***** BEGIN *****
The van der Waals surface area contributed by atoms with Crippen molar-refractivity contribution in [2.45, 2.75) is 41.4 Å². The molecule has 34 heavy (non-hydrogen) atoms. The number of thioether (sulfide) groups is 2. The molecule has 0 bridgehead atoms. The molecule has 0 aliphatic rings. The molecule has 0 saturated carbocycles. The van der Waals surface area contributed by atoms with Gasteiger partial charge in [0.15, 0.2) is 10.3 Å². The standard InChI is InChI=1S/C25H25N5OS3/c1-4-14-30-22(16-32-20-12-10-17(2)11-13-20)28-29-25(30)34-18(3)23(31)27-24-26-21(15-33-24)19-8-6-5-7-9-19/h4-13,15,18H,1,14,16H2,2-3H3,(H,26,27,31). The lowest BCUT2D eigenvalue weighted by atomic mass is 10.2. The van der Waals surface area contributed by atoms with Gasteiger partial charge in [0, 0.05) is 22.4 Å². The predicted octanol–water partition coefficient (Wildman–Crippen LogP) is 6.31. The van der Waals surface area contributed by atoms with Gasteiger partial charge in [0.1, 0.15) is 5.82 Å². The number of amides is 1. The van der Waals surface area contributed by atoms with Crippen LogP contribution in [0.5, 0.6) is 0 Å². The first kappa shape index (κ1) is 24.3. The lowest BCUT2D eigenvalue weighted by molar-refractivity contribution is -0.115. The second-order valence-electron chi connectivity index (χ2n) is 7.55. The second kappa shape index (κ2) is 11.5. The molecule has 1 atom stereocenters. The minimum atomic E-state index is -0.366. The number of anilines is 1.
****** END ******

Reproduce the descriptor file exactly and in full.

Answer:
The van der Waals surface area contributed by atoms with Crippen molar-refractivity contribution in [2.45, 2.75) is 41.4 Å². The molecule has 34 heavy (non-hydrogen) atoms. The number of thioether (sulfide) groups is 2. The molecule has 0 bridgehead atoms. The molecule has 0 aliphatic rings. The molecule has 0 saturated carbocycles. The van der Waals surface area contributed by atoms with Gasteiger partial charge in [0.15, 0.2) is 10.3 Å². The standard InChI is InChI=1S/C25H25N5OS3/c1-4-14-30-22(16-32-20-12-10-17(2)11-13-20)28-29-25(30)34-18(3)23(31)27-24-26-21(15-33-24)19-8-6-5-7-9-19/h4-13,15,18H,1,14,16H2,2-3H3,(H,26,27,31). The lowest BCUT2D eigenvalue weighted by atomic mass is 10.2. The van der Waals surface area contributed by atoms with Gasteiger partial charge in [0, 0.05) is 22.4 Å². The predicted octanol–water partition coefficient (Wildman–Crippen LogP) is 6.31. The van der Waals surface area contributed by atoms with Gasteiger partial charge in [0.1, 0.15) is 5.82 Å². The number of amides is 1. The van der Waals surface area contributed by atoms with Crippen LogP contribution in [0.5, 0.6) is 0 Å². The first kappa shape index (κ1) is 24.3. The lowest BCUT2D eigenvalue weighted by molar-refractivity contribution is -0.115. The second-order valence-electron chi connectivity index (χ2n) is 7.55. The second kappa shape index (κ2) is 11.5. The molecule has 1 atom stereocenters. The minimum atomic E-state index is -0.366. The number of anilines is 1.